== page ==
Bridging the gap in access to medicines in Haiti
Published on 2017-08-15 11:19:21

Bridging the gap in access to medicines in Haiti


For healthcare providers in Haiti, accessing quality medicines is challenging. Medicines and medical supplies need to be imported. Long shipping times become even longer due to customs clearance. Local delivery is complicated by poor infrastructure – some remote communities are inaccessible during the rainy season. When essential medicines are available, it’s not always possible to ensure their quality. The lack of quality medication has far-reaching impact on the Haitian people, many of whom do not have access to basic health care.

Haiti Medicine S.A. (HM), based in Port-au-Prince, was founded in 2011 to address these problems. In 2016, IDA Foundation formally established a partnership with HM to register products and build a stock of quality-approved IDA medications in Haiti.

In the interview below, HM’s CEO Kesney Auguste shares his motivation and his dreams for the future of Haiti and Haiti Medicine.

Q: First, tell us a little bit about your background. Where were you born? Where did you go to school and what did you study? What kind of work did you do before starting Haiti Medicine?

A: I was born in Haiti, came to the United States in 1985 and became a citizen in 1993. I am married with two children and we reside in Binghamton, New York. I received my Bachelor of Science degree in Electrical Engineering from Boston University in 1992 and my Master of Science degree in Electrical Engineering from the University of Notre Dame du Lac in 1999. Before co-founding Haiti Medicine S.A. (April 2011), I had worked in electrical designs, control systems designs, and project engineering positions at Xerox, Corning Glass, and BAE Systems. I’m also the founder and CEO of A&S Depanneur, LLC in the state of New York.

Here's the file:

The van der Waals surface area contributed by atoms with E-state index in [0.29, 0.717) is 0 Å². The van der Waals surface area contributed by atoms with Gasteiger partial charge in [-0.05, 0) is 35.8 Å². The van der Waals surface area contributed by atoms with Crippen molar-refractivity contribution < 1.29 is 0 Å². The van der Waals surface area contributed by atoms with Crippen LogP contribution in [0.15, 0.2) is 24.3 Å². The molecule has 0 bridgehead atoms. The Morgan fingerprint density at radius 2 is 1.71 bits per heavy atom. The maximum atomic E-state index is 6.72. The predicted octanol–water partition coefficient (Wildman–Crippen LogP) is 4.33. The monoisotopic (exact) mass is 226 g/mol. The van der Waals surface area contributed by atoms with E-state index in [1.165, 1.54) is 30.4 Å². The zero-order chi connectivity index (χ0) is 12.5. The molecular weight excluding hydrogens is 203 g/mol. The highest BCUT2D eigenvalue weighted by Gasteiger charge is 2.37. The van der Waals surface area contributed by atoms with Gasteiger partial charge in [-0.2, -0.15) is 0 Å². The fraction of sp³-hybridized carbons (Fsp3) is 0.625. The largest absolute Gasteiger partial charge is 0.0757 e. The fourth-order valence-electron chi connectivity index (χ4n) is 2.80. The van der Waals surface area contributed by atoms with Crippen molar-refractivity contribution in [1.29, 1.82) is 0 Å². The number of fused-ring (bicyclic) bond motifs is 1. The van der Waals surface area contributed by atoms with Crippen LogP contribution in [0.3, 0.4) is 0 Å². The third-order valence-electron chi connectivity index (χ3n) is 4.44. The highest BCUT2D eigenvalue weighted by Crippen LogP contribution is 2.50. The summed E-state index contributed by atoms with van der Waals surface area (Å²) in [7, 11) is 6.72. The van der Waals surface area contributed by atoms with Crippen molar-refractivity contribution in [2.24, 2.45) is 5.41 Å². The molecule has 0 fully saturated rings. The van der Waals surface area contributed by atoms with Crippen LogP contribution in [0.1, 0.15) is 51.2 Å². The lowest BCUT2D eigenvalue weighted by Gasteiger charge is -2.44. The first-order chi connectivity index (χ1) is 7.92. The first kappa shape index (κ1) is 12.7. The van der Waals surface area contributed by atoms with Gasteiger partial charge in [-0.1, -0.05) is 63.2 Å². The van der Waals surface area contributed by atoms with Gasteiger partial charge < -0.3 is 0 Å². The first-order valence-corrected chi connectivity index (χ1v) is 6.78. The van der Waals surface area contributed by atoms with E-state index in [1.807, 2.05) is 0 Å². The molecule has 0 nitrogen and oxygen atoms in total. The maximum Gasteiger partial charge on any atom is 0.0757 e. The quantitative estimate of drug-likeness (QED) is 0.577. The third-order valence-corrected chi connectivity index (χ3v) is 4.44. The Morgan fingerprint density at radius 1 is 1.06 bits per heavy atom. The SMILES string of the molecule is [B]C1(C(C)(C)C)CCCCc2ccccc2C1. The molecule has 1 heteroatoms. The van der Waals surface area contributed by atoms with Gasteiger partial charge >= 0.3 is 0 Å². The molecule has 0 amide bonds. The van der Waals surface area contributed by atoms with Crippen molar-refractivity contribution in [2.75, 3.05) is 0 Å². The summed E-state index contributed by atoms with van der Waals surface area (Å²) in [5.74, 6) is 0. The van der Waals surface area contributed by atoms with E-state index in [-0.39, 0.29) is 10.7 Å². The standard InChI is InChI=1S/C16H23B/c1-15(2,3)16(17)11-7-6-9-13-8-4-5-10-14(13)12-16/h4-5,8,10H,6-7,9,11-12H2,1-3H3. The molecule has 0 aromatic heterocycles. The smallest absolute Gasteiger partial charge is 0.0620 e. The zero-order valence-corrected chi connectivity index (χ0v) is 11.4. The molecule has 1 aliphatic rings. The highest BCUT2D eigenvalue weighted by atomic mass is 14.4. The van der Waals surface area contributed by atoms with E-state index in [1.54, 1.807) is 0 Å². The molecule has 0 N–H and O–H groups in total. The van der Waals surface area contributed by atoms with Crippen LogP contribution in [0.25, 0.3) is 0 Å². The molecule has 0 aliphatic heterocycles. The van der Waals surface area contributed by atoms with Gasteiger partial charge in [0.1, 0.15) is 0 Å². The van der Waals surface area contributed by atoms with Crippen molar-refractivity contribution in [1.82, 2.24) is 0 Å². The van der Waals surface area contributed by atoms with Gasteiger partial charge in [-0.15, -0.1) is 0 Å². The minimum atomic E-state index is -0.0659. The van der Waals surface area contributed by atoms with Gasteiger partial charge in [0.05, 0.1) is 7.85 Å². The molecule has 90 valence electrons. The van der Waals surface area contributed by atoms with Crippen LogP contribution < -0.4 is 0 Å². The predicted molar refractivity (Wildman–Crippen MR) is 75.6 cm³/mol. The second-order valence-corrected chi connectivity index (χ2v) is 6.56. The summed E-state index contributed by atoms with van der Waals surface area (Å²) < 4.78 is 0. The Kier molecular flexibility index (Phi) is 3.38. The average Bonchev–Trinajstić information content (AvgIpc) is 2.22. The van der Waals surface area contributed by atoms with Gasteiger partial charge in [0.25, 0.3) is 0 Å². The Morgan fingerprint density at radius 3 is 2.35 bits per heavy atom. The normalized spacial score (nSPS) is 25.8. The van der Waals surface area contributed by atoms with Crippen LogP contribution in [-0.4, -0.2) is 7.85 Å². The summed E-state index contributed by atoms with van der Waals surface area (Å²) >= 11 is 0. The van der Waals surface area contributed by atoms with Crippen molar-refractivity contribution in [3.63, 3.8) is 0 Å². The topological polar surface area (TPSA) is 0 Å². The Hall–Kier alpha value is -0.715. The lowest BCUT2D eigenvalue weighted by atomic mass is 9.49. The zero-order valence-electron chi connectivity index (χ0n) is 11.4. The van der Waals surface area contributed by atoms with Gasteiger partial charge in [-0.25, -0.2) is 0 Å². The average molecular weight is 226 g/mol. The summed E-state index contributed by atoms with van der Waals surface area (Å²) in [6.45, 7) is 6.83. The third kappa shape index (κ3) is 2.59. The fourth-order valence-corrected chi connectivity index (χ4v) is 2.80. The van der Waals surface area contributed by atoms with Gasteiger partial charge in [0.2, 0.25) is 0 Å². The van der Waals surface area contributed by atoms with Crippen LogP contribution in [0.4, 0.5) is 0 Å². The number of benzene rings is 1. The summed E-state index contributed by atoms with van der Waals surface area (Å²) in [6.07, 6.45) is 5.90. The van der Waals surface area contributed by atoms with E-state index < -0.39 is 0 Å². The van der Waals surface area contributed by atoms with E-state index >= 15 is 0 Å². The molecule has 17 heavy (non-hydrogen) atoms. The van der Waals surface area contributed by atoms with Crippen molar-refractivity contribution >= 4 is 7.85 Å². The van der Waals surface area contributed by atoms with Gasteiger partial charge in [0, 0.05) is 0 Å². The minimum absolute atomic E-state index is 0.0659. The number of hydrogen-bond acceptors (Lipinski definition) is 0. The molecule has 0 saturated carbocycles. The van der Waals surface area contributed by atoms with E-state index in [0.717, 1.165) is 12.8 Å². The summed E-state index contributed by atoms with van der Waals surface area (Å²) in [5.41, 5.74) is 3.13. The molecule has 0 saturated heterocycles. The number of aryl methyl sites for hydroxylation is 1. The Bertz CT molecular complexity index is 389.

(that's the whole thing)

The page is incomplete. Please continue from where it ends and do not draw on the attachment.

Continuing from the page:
Q: What are the biggest health problems facing the Haitian population?

A: The biggest health problem in Haiti is poverty. Poverty is the underlying cause of conditions like malnutrition, tuberculosis, diabetes, high blood pressure/hypertension, and sexually transmitted diseases, including HIV/AIDS. Most people in Haiti do not have access to basic health care.  There is also a lack of basic health services and infrastructure (including sanitation). Since the first cholera outbreak in 2010, cholera has killed a great number of Haitians especially in rural areas. Obesity has also risen considerably in Haiti in recent years.

Q: What do you think are the biggest obstacles to accessing quality medicines in Haiti?

A: Over 85% of the Haitian people live in extreme poverty and they cannot afford medicines at all, let alone medicines of high quality. Many people with major health issues rely on visiting medical teams with donated medicines. More often, people buy improperly stored medicines that may be expired or compromised. Distributors in Haiti regularly face stock outs because there are no pharmaceutical manufacturers and laboratories in Haiti - most medicines and health products that are available in the market come from overseas.

Q: What was your motivation for creating Haiti Medicine?

A: I wanted to create a place where the public could find affordable, high-quality generic medicines and health products that are stored and distributed in proper conditions.  I also wanted to build a company that offers good employment opportunities in my former neighbourhood, where Haitians would be happy to work and grow professionally. Finally, I wanted to create a reliable company that offers professional services, and is customer friendly.